There are some concerns but also some favorable expectations associated with the incoming administration in this regard. A continued focus on improving the U.S. position in global trade, in general, from a fairness perspective, is expected. And China is likely going to remain a focus. However, there could be a fundamental shift in how the U.S. deals with China, moving from a unilateral to a more multilateral approach. Trade alliances could be strengthened, in particular with Europe and larger trading partners in Asia, which should create opportunities for U.S. companies in those regions. That expected momentum, combined with what should be above average growth next year, could lead to a real opportunity for companies that know how to take advantage of it.

What trends are taking shape related to global trade?

COVID has definitely exposed some weaknesses in global supply chains. Because of that, two prominent trends are starting to emerge. One is near shoring and the other is ‘glocalization.’ While some high-value and critical good manufacturing is coming back onshore, the more significant trend we are seeing is near shoring of low-value manufacturing to low-cost markets closer to the U.S., such as Mexico. This helps preserve the manufacturer’s cost base while at the same time shrinking the supply chain and associated risks.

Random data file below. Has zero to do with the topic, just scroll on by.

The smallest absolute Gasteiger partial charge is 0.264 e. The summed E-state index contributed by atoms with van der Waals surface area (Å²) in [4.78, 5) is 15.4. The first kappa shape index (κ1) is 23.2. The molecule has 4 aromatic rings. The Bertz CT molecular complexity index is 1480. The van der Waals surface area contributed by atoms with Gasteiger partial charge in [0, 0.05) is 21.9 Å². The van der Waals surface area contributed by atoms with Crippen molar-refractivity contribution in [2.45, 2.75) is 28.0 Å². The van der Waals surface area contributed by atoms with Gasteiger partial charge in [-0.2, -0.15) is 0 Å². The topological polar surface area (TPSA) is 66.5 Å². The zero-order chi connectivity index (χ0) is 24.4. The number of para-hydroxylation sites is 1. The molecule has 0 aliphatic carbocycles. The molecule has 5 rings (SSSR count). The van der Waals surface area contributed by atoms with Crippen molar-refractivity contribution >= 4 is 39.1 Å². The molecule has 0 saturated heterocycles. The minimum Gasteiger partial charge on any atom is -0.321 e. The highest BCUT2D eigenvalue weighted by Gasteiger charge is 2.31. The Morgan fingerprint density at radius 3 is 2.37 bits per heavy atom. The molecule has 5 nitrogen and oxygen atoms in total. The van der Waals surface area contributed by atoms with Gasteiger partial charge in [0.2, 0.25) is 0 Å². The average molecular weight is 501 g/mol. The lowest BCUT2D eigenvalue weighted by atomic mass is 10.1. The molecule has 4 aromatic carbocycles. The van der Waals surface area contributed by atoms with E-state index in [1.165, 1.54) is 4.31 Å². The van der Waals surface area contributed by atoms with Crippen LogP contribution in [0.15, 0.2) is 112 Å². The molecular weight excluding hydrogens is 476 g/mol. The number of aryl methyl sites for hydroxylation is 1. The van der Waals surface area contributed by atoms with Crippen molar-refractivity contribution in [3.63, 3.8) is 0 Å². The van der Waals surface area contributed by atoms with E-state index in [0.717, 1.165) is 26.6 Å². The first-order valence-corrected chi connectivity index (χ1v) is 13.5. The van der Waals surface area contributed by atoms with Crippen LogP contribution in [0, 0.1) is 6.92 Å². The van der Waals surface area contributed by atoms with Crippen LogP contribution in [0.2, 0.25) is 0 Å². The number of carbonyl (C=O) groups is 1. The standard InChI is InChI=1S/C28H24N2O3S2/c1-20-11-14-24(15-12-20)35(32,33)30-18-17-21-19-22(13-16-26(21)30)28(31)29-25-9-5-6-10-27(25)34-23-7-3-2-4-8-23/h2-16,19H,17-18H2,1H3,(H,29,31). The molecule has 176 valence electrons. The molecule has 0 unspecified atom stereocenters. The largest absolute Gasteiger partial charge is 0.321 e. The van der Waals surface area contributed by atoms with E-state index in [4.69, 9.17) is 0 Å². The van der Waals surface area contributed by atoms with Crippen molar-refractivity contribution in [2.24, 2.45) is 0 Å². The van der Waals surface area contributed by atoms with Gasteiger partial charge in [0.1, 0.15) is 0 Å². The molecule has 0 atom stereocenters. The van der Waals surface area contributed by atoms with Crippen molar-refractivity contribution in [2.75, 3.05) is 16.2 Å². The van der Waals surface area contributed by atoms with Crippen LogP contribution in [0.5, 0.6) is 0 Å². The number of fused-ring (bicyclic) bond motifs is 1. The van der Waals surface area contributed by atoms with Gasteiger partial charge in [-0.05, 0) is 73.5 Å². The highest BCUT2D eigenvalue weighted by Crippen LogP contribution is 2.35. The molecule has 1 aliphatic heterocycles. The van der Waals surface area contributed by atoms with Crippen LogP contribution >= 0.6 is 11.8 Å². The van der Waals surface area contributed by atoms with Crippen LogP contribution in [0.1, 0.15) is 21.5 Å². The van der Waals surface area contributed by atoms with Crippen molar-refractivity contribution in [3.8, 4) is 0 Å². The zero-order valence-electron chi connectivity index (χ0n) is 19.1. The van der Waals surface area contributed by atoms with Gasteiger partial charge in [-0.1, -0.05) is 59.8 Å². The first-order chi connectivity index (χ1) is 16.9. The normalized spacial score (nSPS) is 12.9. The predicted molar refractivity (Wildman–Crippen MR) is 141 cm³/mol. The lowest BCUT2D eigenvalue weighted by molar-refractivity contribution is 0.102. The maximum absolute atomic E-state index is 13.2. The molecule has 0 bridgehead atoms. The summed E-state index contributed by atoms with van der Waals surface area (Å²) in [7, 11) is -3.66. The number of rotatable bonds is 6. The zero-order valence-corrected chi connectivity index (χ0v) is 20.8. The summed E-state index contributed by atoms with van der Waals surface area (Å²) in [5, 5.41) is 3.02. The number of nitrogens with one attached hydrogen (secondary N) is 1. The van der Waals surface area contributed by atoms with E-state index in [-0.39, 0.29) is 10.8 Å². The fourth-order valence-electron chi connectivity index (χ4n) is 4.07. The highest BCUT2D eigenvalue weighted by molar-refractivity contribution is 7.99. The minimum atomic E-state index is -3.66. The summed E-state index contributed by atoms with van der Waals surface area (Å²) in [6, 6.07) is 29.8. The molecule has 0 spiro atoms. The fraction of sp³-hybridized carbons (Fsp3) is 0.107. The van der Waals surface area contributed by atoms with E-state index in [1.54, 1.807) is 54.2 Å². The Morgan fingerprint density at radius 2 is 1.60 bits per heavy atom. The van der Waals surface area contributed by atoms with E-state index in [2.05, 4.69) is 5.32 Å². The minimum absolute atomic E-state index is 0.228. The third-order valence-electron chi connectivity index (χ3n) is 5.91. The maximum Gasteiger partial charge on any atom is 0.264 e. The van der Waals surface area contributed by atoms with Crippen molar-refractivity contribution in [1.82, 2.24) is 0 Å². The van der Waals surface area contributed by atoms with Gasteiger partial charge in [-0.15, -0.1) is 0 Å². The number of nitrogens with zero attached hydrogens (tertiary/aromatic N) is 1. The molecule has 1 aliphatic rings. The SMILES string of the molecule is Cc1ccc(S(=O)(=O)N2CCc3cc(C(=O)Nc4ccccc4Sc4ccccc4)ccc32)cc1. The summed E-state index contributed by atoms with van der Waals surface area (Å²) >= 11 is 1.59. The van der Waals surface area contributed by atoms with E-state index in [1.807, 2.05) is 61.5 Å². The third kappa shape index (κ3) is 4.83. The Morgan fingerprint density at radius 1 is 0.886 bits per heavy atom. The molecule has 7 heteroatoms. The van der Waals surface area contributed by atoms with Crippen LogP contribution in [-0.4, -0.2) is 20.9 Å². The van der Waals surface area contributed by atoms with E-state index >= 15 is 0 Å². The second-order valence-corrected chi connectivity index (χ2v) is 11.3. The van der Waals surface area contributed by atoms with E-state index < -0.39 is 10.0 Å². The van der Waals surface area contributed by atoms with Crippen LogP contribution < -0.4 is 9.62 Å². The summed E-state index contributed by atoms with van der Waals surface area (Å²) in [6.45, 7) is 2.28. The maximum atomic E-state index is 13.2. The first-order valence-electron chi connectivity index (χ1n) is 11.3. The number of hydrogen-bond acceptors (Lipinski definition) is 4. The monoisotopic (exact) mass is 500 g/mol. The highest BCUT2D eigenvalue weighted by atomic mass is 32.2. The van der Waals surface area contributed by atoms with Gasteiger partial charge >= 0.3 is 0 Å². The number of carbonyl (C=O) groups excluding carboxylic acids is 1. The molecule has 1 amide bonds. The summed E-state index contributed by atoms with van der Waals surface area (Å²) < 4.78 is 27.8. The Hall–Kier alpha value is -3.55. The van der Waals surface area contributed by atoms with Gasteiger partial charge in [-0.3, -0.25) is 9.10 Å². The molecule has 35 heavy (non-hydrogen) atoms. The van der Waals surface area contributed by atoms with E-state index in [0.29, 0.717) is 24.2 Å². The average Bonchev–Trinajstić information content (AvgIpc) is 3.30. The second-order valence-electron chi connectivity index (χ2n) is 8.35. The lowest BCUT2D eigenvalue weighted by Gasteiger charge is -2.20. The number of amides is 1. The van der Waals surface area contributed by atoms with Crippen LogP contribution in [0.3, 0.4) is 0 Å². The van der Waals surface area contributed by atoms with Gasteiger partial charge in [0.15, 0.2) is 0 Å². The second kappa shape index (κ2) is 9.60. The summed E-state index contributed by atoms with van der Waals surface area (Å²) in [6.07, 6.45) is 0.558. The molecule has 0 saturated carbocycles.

Glocalization, on the other hand, is a trend that sees companies building in countries where they sell to reduce risk and take a few links out of the supply chain. A global shift in production of this nature will likely be led by large companies, though with cascading impacts downstream. One of the most common reasons small and mid-sized companies expand globally is to follow their larger customers. This trend seems set to accelerate over the medium term.